Ms. O’Brien encourages people to do what she did: throw out as much nonorganic processed food as you can afford to. Avoid anything genetically modified, artificially created or raised with hormones. Don’t eat food with ingredients you can’t pronounce.

Once she cleaned out her cupboards, she said, her four children started behaving better. Their health problems, which her doctor attributed to allergies to milk and other foods, cleared up.

“It was absolutely terrifying to unearth this story,” she said over lunch at a restaurant in Boulder, Colo. “These big food companies have an intimate relationship with every household in America, and they are making our children sick. I was rocked. You don’t want to hear that this has actually happened.”

Robyn O’Brien’s conspiracy theories may seem a little over the top, but her personal experience with Big Food is quite similar to our own. When our firstborn started on solid food, everything he ate seemed to be making him sick. This continued for years, as we experimented with different foods and had him tested for all kinds of allergies. Only when we threw out the processed foods and began cooking from scratch with organic brown rice did his health improve. Whether he was experiencing “allergies” or just “reactions,” I don’t know (and frankly don’t care). What did become clear is that something about the way modern “food” is processed to death was making him sick.

As I’ve posted on other occasions, getting control of our food supply was a big reason we moved to the country and began small scale farming. Yes, there are certain foods that make our kids sick no matter how they are raised or processed; even if we grew our own organic wheat and threshed it by hand, or our own open-pollinated organic corn, our kids couldn’t eat it. The key has been growing the things they can eat (eggs, chicken, lamb, goat, goat milk, fruits, vegetables) and buying organic, minimally-processed versions of the things we cannot grow (rice, beef, certain vegetables at certain times of the year, etc.)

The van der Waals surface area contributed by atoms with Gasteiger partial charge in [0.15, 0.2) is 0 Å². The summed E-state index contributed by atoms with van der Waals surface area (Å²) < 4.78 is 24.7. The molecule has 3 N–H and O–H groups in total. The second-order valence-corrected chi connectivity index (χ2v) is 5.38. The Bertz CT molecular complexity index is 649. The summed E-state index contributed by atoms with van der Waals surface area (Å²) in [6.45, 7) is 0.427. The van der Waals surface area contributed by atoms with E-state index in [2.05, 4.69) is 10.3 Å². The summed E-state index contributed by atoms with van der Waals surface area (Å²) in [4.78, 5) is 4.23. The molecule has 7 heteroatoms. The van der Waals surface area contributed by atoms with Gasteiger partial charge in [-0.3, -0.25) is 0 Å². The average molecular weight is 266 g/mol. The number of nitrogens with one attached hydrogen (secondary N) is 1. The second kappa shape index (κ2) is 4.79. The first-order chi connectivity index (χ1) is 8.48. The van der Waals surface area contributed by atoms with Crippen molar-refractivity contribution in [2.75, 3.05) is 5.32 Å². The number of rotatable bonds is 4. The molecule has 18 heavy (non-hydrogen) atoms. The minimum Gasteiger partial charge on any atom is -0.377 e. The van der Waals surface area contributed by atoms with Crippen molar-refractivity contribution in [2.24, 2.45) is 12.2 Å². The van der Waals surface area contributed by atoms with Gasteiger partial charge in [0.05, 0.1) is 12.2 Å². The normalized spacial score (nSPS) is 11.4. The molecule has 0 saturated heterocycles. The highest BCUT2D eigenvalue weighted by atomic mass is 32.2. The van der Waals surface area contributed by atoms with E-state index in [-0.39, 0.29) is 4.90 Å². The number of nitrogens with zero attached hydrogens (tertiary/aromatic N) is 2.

It’s interesting that awareness of problems with “Big Food” seem to be spreading. My only fear is that with stories like these in the New York Times, some will come away thinking we’re a bunch of kooks. Robyn O’Brien might seem a bit paranoid, and perhaps she is. But she does seem to be exactly right about what Big Food was doing to her kids and ours.

Not Available in Stores

What’s particularly fun about having a small farm is being able to eat foods which are largely unavailable in any store at any price. As mentioned in a previous post, we feasted on roast guinea fowl for Christmas dinner. They were delicious; despite being at least two or three years old, the birds turned out very nice after having been roasted in a Crock Pot for 18 or so hours on “low”. Incredible how much gravy dripped off of them, and what a wonderful smell filled our house.

Also remarkable was how much meat we got off those two little game birds. We ended up storing the leftovers in the fridge for a week, unable to decide what to do. Finally, Mrs Yeoman Farmer (MYF) had a brilliant idea: Guinea Pot Pie. We defrosted a couple of quarts of chicken stock, then used it to simmer a pot of chopped carrots and potatoes. Added the de-boned guinea meat (and what was left of that wonderful gravy), then baked it with a freshly-ground rice flour crust.

As we were serving up this New Year’s feast last night, I asked MYF, “How many people in this country do you think are having Guinea Pot Pie for dinner tonight?

MYF’s response came quickly and without hesitation: “Exactly five.”